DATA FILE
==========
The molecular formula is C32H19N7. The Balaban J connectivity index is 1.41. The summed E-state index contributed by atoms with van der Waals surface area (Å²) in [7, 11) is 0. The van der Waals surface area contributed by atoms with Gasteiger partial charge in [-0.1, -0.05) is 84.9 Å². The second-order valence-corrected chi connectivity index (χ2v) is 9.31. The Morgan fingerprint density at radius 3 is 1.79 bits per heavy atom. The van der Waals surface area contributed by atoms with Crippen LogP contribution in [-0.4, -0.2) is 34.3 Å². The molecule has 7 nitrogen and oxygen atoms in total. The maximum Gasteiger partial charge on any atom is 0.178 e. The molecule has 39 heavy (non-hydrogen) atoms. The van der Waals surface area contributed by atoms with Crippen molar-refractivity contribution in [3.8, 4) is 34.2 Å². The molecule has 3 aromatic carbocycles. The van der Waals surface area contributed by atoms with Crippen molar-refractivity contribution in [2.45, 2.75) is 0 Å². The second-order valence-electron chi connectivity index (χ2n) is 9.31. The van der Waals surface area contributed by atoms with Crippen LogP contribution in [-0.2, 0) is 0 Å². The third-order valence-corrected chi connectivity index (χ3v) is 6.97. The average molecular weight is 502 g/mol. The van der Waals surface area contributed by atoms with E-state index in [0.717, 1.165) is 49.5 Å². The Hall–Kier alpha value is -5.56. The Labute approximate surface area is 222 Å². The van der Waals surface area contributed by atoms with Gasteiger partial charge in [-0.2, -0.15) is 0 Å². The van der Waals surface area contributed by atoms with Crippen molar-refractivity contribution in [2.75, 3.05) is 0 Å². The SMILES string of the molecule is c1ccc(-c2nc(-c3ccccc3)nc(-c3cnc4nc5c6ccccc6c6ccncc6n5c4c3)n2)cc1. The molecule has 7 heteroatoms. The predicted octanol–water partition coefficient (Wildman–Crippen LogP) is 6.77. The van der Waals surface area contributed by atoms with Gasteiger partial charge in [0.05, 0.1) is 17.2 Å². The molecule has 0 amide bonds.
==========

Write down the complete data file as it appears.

The molecular formula is C32H19N7. The Balaban J connectivity index is 1.41. The summed E-state index contributed by atoms with van der Waals surface area (Å²) in [7, 11) is 0. The van der Waals surface area contributed by atoms with Gasteiger partial charge in [-0.1, -0.05) is 84.9 Å². The second-order valence-corrected chi connectivity index (χ2v) is 9.31. The Morgan fingerprint density at radius 3 is 1.79 bits per heavy atom. The van der Waals surface area contributed by atoms with Crippen LogP contribution in [-0.4, -0.2) is 34.3 Å². The molecule has 7 nitrogen and oxygen atoms in total. The maximum Gasteiger partial charge on any atom is 0.178 e. The molecule has 39 heavy (non-hydrogen) atoms. The van der Waals surface area contributed by atoms with Crippen molar-refractivity contribution in [3.8, 4) is 34.2 Å². The molecule has 3 aromatic carbocycles. The van der Waals surface area contributed by atoms with Crippen molar-refractivity contribution in [2.45, 2.75) is 0 Å². The second-order valence-electron chi connectivity index (χ2n) is 9.31. The van der Waals surface area contributed by atoms with Crippen LogP contribution in [-0.2, 0) is 0 Å². The third-order valence-corrected chi connectivity index (χ3v) is 6.97. The average molecular weight is 502 g/mol. The van der Waals surface area contributed by atoms with E-state index in [0.717, 1.165) is 49.5 Å². The Hall–Kier alpha value is -5.56. The Labute approximate surface area is 222 Å². The van der Waals surface area contributed by atoms with Gasteiger partial charge in [-0.2, -0.15) is 0 Å². The van der Waals surface area contributed by atoms with Crippen molar-refractivity contribution in [2.75, 3.05) is 0 Å². The SMILES string of the molecule is c1ccc(-c2nc(-c3ccccc3)nc(-c3cnc4nc5c6ccccc6c6ccncc6n5c4c3)n2)cc1. The molecule has 7 heteroatoms. The predicted octanol–water partition coefficient (Wildman–Crippen LogP) is 6.77. The van der Waals surface area contributed by atoms with Gasteiger partial charge in [0.05, 0.1) is 17.2 Å². The molecule has 0 amide bonds.